In addition to Doug Kushin (who assisted me with video production), I had a couple of friends helping me out at TNNI – Dennis McDonald and Joseph LeBlanc. Each have very different backgrounds and thus different perspectives on the conference.
Joe is a talented Joomla programmer, who recently is back to freelancing now. Here were some of his thoughts:
There were two takes on Ruby and Ruby on Rails: 1) The 10 to 1 productivity gain is irresistible. 2) Programmers comprise a very small fraction of the overall IT budget. However, as a developer, I felt that these views were missing some key points. First, a productivity gain of that magnitude makes it feasible to implement a new idea several different ways, get feedback, and debug the top choice all in the time it would take to write it once in another language. Second, if you can save your developers that much time, they be able to build more tools to help the IT department save money. Finally, great developers love using good tools. You have a much better shot of attracting and retaining talent if developers have the flexibility to choose the best solutions for each situation.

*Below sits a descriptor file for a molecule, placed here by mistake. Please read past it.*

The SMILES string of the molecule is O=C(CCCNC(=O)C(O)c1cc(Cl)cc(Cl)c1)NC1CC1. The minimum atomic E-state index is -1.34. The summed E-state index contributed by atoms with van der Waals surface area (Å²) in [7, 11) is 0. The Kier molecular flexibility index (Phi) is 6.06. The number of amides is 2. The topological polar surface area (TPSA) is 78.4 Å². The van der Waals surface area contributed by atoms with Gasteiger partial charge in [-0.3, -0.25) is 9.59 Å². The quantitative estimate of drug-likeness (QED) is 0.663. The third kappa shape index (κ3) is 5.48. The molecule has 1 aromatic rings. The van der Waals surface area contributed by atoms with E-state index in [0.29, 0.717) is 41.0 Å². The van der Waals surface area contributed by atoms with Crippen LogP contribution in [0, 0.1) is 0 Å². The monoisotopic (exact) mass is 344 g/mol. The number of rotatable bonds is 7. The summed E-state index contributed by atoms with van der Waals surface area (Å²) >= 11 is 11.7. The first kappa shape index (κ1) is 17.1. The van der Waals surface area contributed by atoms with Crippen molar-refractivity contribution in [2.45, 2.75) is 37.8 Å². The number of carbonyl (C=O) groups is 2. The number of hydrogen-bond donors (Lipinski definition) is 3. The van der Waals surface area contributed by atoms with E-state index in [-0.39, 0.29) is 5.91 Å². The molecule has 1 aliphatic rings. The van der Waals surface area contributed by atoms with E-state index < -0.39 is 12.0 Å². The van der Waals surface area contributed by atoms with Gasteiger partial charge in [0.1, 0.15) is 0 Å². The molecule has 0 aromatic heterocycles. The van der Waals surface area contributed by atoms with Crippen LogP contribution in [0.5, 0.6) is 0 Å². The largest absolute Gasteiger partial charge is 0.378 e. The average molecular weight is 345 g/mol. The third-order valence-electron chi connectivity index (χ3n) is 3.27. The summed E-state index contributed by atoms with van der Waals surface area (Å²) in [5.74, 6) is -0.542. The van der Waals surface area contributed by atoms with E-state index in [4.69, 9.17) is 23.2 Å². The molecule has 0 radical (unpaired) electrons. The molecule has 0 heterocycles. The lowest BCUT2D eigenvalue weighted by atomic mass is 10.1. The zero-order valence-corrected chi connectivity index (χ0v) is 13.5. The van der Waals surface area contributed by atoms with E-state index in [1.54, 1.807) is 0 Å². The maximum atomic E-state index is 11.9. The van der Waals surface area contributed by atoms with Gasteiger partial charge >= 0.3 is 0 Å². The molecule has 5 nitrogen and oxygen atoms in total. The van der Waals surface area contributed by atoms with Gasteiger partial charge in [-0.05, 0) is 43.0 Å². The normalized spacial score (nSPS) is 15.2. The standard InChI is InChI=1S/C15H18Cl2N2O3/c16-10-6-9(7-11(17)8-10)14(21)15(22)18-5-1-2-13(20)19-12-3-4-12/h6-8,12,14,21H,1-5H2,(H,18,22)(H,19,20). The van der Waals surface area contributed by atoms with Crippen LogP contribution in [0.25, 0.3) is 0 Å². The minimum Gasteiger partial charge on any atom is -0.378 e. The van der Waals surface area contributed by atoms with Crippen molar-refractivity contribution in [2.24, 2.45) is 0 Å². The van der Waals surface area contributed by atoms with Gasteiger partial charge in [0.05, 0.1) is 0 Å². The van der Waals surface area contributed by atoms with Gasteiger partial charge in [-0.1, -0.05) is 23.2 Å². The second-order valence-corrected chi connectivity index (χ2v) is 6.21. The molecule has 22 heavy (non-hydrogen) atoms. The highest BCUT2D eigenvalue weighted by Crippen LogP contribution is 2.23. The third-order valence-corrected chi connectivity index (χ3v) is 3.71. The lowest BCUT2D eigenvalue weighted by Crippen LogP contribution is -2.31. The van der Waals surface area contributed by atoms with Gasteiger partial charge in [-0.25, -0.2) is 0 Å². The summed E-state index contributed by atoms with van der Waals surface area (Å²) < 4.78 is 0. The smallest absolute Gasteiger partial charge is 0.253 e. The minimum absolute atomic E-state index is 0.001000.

Voxant has developed content licensing relationships with a variety of video, image, and text news sources including CBS, Fox News and Bloomberg. Voxant re-licenses the content, including built-in advertising and streaming video, to individual web sites and blog operators.
Assuming this all works as volume and complexity scale up, what Voxant is doing is, in effect, developing a new distribution platform that “traditional” news outlets can use that balances the needs of monetization with the “viral marketing” model where participation, sharing, and relationships drive ever-growing volume.
Thanks to Dennis, Joe, and others who helped me out at the conference.